A CLOSELY TIED SEQUEL, by the passage of something over a year, to the vastly successful Where the Lilies Bloom, this gem of regional fiction stands on its own - a book worth shouting about.
With occasional recapping of details from Lilies, this story develops two new strands of episodic narrative each a blend of tangy realism with poignant, often poetic thoughts and a reassuring warmth. Mary Call Luther, telling her own earnest but never depressing story, introduces us pensively to her "proud and extravagant" land of southern Appalachia where, doggedly working at 16, she continues to make a life for her younger brother and sister after the death of their parents. She harvests the saleable wild medicine plants that mean the difference between independence and the county home. "On summer evenings," she says, "when ill weather has not broken the calm of Trial Valley and comes that pure, rare hour just before the night overtakes the day I am sometimes able to grab for myself a breather . . . it is like promises. It is here, that something offered that was not here before."
Twelve-year-old Romey and seven-year-ol Ima Dean, each wise beyond their years, have to be cajoled into working. Mary Call complains of the drudgery, but refuses gifts from their brother-in-law whose land their father had share-cropped and they now own. She stoutly avoids a "shameful dependence" on anyone but herself.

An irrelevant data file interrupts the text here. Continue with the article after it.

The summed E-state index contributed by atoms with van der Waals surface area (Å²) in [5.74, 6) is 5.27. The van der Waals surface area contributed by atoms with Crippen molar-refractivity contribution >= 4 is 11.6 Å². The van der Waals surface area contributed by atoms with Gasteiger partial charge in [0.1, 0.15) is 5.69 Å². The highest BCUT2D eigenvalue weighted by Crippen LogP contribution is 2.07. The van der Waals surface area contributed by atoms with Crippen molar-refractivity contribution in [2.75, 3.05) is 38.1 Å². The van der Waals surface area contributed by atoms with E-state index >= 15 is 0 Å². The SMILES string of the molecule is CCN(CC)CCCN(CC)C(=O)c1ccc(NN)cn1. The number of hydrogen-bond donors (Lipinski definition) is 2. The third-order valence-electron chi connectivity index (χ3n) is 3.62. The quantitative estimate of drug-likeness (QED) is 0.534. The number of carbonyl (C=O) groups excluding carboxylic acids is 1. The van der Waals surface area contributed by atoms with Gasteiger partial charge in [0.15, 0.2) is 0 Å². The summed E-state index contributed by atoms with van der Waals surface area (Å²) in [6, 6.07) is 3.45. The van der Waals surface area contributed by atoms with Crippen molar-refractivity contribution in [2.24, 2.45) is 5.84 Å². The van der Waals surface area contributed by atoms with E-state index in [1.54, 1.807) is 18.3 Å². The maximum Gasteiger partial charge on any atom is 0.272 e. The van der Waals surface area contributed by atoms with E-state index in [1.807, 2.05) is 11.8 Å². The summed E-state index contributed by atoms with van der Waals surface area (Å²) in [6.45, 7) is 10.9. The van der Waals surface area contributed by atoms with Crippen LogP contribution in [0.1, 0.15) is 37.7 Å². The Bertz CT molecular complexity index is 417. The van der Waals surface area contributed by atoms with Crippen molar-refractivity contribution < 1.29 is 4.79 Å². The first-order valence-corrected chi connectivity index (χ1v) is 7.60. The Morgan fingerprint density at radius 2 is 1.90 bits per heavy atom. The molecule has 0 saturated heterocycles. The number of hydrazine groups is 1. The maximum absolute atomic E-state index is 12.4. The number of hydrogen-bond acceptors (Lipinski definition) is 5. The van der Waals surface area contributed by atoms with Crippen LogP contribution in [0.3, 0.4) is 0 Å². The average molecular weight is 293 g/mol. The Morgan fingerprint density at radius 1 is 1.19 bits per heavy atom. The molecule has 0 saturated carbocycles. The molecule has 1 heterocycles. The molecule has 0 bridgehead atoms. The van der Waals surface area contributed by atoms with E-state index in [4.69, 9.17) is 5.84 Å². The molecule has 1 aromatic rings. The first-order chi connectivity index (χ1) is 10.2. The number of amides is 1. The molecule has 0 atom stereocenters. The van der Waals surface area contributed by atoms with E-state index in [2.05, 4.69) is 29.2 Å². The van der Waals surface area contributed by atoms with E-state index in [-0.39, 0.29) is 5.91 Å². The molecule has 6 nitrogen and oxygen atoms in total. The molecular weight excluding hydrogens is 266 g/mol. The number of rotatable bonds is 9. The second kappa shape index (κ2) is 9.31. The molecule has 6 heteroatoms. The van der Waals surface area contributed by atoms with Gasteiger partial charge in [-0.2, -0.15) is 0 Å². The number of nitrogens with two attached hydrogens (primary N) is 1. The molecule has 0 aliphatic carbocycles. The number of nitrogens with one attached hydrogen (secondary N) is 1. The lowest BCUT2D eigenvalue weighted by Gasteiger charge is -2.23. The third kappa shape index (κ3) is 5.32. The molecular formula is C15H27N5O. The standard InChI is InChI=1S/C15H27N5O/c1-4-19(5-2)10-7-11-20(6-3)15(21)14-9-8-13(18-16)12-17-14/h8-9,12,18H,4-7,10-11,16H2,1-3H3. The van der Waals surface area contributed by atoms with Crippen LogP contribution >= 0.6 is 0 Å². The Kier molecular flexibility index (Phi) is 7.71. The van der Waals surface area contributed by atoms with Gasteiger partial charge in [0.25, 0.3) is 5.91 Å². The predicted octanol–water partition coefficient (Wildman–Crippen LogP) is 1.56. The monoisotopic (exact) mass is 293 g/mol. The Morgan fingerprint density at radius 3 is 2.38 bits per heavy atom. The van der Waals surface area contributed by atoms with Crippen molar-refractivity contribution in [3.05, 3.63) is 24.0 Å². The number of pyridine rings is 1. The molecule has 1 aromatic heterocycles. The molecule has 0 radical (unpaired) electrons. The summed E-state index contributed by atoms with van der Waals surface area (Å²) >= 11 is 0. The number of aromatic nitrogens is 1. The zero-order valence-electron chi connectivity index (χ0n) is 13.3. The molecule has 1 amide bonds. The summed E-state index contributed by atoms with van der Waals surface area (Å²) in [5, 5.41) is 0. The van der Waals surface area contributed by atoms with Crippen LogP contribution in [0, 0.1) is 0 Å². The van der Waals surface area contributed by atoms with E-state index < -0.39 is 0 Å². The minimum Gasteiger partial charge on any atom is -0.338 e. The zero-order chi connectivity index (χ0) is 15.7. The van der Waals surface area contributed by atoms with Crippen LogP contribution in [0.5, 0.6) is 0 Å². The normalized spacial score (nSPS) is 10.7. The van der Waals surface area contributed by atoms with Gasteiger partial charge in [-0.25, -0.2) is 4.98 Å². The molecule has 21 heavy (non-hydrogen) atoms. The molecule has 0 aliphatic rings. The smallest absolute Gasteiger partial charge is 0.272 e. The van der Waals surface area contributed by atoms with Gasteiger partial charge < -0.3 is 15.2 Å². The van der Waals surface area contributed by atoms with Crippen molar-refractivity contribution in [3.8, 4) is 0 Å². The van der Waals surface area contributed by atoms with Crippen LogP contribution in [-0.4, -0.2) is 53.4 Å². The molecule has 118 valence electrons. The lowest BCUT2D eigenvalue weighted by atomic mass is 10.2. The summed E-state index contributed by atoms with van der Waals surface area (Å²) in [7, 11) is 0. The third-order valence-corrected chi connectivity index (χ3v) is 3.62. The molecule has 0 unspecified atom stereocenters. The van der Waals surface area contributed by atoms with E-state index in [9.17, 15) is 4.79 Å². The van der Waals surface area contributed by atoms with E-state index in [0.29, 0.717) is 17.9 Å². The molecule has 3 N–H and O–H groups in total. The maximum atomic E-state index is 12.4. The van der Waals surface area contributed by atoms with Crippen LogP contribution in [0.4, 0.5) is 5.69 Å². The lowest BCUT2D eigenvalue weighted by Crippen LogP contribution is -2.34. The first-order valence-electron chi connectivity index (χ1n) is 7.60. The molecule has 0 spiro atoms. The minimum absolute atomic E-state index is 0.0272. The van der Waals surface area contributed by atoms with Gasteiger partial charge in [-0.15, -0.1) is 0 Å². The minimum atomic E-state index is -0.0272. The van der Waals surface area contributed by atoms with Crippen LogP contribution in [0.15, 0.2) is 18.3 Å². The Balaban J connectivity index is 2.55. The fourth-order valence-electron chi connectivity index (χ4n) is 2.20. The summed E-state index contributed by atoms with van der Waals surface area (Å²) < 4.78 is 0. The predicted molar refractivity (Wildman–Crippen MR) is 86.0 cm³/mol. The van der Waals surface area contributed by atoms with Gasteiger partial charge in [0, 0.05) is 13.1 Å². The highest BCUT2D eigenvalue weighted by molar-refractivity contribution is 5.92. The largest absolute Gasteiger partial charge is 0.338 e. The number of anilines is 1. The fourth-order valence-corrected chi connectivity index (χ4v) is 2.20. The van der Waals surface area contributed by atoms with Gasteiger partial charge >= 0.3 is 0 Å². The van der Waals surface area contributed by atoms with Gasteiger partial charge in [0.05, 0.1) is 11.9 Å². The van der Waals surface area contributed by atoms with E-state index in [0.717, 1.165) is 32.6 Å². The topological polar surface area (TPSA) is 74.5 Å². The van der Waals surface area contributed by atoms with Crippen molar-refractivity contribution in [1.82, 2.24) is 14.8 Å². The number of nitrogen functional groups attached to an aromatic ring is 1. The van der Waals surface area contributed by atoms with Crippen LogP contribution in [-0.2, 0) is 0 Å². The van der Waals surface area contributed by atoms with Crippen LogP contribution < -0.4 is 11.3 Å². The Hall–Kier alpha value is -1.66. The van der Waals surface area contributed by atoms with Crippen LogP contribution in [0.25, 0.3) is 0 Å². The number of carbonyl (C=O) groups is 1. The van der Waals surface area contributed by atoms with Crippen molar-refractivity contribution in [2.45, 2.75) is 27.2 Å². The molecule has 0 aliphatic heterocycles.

It was on a summer day out in their fields with sister Devola and brother-in-lay Kiser that they found a "shirt-tail" little boy, abandoned closed to their creek in a coop of a cage nailed to the base ofa tree with minimal means of survival. "Name is Jack Parsons," says the child, and, on being questioned further, adds that his mother had run away. This strand of the story develops into the question of who is to have him: Devola and Kiser who try to buy him with presents, or Mary Call to whom he demands to return after each unsuccessful visit with them.
Mary Call is clearly attractive also to a pair of suitors. There is Thad Yancy, scion of Old Dominion horse breeders, now occupying himself with social work. More likely is neighbor Gaither Graybill who hopefully enlarges his tract of land and asks her to help him decide which way the house he is about to build shall face. Romey and Irma Dean are well aware of something in the air. In an illuminating and humorous dialogue with Mary Call, Irma Dean asks "What's in love mean?"
The romantic thread and the problematic, mysterious presence of Jack Parsons intertwine, finally clarifying Mary Call's confused feelings. When the boy, now legally adopted by the Kisers, runs away, a dramatic climax follows - a double rescue of him and Mary Call from the tumbling flood waters, near which the old coop had been found. Both Gaither and Thad are at hand in a big search party. "It all ended there . . . What happened in the creek that day gave me back to myself. It set things in place."